Norwalk’s Thomas wins Secretary of State endorsement
State Rep. Stephanie Thomas got the endorsement for secretary of the state and Erick Russell picked up the Democratic endorsement for state treasurer after several frantic hours of lobbying and vote-swapping at the Democratic convention in Hartford on Saturday.
The competitions for state treasurer and secretary of the state were on center stage as a crowded field of candidates vied for the party’s stamp of approval heading into the Democratic primaries this summer. And considerations of race and gender on the ticket played a key role in the selection of Thomas and Russell, who are Black.
In the treasurer’s race, Russell, a bond attorney and former vice chair of the state party from New Haven, outflanked both Dita Bhargava, a former Wall Street trader from Greenwich, and Karen DuBois-Walton, chief executive of the New Haven Housing Authority. He won more than 47% of the delegates on the first ballot, prompting Bhargava and DuBois-Walton to forgo a second round of voting.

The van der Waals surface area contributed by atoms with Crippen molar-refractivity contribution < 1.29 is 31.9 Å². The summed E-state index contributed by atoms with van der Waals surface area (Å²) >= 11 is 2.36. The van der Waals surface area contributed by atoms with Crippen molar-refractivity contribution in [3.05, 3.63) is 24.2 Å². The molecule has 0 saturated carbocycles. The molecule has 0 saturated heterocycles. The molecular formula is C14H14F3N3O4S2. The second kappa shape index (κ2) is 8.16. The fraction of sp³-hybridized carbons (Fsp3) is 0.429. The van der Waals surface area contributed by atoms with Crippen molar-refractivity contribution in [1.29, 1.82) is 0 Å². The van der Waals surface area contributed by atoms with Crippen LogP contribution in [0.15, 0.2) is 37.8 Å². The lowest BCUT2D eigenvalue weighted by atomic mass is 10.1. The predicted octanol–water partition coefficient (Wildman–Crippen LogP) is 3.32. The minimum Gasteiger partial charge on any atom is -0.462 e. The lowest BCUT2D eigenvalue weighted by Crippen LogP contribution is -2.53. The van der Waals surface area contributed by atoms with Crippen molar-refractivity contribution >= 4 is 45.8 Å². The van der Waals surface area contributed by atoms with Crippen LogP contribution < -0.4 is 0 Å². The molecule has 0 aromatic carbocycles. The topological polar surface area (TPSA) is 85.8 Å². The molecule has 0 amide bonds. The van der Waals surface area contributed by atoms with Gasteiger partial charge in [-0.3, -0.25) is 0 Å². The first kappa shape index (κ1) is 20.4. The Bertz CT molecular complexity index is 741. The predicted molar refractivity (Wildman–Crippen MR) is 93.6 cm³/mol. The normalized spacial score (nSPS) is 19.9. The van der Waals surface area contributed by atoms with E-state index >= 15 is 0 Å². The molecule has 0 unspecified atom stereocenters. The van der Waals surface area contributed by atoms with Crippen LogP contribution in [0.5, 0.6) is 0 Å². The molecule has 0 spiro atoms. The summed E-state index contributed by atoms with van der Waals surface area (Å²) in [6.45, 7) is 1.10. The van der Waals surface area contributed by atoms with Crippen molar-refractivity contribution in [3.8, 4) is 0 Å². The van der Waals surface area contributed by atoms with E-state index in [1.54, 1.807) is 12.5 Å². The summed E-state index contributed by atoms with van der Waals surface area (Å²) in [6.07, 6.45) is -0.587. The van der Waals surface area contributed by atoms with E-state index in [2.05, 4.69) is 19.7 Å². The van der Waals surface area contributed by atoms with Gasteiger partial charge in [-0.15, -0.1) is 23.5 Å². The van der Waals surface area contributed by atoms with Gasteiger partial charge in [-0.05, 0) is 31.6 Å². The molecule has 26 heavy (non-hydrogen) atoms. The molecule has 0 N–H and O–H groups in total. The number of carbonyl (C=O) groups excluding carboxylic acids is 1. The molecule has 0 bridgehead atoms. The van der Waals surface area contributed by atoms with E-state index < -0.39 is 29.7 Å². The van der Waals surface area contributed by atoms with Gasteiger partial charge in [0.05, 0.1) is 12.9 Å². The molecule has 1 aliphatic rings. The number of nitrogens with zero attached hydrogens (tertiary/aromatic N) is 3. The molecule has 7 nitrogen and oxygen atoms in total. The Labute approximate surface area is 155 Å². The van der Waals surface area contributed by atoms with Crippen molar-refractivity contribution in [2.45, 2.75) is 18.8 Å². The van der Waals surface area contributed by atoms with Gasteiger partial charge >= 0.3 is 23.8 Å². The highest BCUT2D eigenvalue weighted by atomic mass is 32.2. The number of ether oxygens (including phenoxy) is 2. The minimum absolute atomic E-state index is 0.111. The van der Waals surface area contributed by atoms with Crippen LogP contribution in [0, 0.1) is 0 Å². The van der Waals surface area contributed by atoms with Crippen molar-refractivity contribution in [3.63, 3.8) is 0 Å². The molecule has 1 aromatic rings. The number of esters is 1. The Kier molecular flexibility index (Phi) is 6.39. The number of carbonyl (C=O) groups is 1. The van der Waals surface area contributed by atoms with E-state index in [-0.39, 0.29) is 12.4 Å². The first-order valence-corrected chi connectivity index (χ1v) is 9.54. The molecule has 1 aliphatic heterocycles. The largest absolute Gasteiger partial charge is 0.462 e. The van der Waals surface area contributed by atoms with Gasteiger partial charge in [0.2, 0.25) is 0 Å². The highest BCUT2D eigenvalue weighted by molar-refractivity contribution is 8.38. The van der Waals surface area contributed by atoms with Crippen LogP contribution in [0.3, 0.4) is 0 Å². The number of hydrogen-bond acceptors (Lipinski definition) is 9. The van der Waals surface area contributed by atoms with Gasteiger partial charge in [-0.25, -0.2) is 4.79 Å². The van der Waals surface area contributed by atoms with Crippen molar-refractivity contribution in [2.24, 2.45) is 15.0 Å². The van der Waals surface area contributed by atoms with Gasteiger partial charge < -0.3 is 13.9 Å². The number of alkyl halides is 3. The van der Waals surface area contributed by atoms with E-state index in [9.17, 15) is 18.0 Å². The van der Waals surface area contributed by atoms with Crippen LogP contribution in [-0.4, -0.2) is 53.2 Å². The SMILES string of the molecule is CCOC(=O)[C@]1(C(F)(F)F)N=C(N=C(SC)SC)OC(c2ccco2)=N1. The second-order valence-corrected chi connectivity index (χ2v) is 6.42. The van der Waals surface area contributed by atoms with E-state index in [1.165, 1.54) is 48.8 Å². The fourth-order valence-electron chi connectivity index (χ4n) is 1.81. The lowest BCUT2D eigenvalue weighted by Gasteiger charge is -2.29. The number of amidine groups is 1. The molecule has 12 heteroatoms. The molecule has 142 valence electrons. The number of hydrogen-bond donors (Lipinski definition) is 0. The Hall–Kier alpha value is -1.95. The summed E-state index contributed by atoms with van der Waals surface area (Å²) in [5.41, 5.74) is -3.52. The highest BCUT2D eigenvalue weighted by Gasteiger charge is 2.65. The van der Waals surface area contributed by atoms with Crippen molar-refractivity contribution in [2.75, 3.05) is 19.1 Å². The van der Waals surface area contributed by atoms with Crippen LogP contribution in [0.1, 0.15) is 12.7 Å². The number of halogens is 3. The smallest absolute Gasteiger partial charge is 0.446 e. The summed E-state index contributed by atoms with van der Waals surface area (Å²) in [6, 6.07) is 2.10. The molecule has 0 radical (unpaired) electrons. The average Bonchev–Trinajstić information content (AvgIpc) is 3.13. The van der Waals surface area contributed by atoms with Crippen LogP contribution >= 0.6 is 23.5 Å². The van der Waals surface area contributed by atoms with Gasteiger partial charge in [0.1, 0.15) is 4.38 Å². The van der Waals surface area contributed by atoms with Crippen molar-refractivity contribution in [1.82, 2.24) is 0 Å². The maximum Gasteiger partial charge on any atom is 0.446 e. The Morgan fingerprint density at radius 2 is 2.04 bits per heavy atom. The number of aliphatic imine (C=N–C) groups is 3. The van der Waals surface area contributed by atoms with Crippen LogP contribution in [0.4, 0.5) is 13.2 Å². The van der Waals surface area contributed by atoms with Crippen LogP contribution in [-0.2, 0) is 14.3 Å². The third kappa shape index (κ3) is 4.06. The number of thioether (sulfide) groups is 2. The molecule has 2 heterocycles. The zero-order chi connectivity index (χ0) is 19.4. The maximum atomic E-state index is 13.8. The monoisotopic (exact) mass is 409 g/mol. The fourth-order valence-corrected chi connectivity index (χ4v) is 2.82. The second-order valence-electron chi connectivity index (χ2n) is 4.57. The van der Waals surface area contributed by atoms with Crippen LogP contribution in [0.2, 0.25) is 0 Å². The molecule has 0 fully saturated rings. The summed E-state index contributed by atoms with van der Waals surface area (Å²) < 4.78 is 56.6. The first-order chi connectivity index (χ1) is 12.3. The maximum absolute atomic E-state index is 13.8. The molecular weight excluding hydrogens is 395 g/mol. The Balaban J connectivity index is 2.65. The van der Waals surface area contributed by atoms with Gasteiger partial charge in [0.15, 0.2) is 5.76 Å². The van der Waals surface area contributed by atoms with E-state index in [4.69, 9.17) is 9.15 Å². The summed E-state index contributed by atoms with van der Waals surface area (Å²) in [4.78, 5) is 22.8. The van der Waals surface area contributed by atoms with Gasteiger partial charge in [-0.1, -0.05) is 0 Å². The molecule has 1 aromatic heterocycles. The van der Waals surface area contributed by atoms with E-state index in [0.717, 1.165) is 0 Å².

The party also tossed its support behind Thomas, a Norwalk resident and state representative, for secretary of the state. She defeated an accomplished list of candidates including Sen. Matt Lesser of Middletown, Rep. Hilda Santiago of Meriden, Rep. Joshua Elliott of Hamden and New Haven’s Health Director Maritza Bond.
But with so many people in the running, it took three rounds of voting from the delegates before Thomas could secure her majority and the endorsement.
Locking up the party endorsement won’t guarantee Russell and Thomas the Democratic nomination later this year.
But it could give them a distinct advantage in the months ahead as they enter the primary season. It will also ensure that their names are at the top of the ballot when Connecticut Democrats enter the voting booths in August.
The offices of treasurer and secretary of the state are vitally important for Connecticut residents and the aspirations of the Democratic party, which is trying to maintain its hold on every statewide elected office.
The state treasurer is responsible for managing Connecticut’s investments and the pension funds for state employees. And the secretary of the state is integral to the Democratic party’s plans to expand absentee and mail-in voting throughout the state.
The candidates for both offices took their turns on stage at the Xfinity Theater in Hartford highlighting their job histories and making the case for why they would be the best person to run Connecticut’s trust funds or the state’s elections.